Three DU undergraduate chemistry and biochemistry students presented winning posters in a competition at Carnegie Mellon University’s Bridging Research Communities symposium.
Sara Katrancha, senior biochemistry major from Dunlo, Cambria County, took first place for her poster on the Fragile X syndrome. Her research with Dr. Rita Mihailescu, associate professor of chemistry and biochemistry, analyzed the properties of mutated cellular protein in some patients of Fragile X syndrome. Her goal was to understand if the mutation caused the disease by either a gain or loss of function with respect to the normal cellular protein. (See Katrancha and Mihailescu discuss their work on YouTube.)
Kasey Devlin, sophomore chemistry major from Freeport, Armstrong County, won second place. Her poster, The Synthesis and Characterization of a Novel I 2-II-IV- VI4 Diamond-Like Semiconductor, explained her research of the structure and physiochemical properties of diamond-like semiconductors. Working with Dr. Jennifer Aitken, associate professor of chemistry and biochemistry, Devlin had prepared several new diamond-like semiconductors and studied their crystal structures and properties.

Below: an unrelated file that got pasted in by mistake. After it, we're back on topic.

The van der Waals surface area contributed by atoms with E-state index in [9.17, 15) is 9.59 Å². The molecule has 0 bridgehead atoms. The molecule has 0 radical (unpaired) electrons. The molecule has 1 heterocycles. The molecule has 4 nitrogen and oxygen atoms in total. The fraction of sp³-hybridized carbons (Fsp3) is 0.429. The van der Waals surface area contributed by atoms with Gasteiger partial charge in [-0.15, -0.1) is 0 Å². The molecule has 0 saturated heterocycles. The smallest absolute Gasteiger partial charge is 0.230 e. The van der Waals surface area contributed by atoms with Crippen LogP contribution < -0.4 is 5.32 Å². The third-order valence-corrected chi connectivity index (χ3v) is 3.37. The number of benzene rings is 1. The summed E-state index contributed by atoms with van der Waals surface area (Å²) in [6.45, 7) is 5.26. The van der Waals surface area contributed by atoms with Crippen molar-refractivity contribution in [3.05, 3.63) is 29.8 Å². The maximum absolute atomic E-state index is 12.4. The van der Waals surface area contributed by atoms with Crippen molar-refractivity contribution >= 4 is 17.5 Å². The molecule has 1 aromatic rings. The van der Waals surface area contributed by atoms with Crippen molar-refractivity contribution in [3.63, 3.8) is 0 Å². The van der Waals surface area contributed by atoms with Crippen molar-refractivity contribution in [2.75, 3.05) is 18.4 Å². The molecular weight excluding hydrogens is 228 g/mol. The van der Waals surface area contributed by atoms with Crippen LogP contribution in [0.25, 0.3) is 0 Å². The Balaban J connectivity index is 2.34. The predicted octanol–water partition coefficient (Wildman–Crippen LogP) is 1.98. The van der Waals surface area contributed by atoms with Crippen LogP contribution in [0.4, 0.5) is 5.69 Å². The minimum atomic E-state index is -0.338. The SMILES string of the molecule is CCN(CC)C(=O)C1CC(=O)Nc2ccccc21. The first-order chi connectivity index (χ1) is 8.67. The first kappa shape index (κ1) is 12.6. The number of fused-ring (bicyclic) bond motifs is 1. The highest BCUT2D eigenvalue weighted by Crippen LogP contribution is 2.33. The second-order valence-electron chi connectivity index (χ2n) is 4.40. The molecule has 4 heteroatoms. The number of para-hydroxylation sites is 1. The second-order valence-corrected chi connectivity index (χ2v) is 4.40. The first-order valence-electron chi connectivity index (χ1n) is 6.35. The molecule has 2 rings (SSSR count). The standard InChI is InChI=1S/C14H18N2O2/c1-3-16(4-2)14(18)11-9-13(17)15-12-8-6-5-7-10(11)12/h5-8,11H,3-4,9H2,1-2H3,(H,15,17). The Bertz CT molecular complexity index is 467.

Emily Spitzer, senior biochemistry major from Scranton, received sixth-place for a project dealing with the hepatitis C virus. Her research, conducted with Mihailescu in collaboration with Carnegie Mellon and the University of North Carolina at Chapel Hill, used biochemical and biophysical methods to analyze the binding properties of a peptide nucleic acid. This peptide is designed to fight against the virus’ developing resistance to current therapy received by infected patients.
Grants Received [May 22, 2013]
Funding totaling $80,869 was recently received by the Bayer School of Natural and Environmental Sciences.
Faculty Spotlight [May 22, 2013]
What have Drs. Kent Moors and Darius D. Prier been up to?
DU in the News [May 2013]
News coverage highlighting Duquesne’s experts and initiatives.
- Grants Received [May 22, 2013]
Mission Accomplished: Living the Spiritan Mission
The University mission informs and enlivens every aspect of University life, but when engaged in daily tasks it’s easy to forget how the mission can manifest itself in the most commonplace ways. Resident Director Adam Wasilko reminds the campus community that living the Spiritan mission is not only achieved through grand gestures, but also through the smallest of everyday actions.
- Mission Accomplished: Living the Spiritan Mission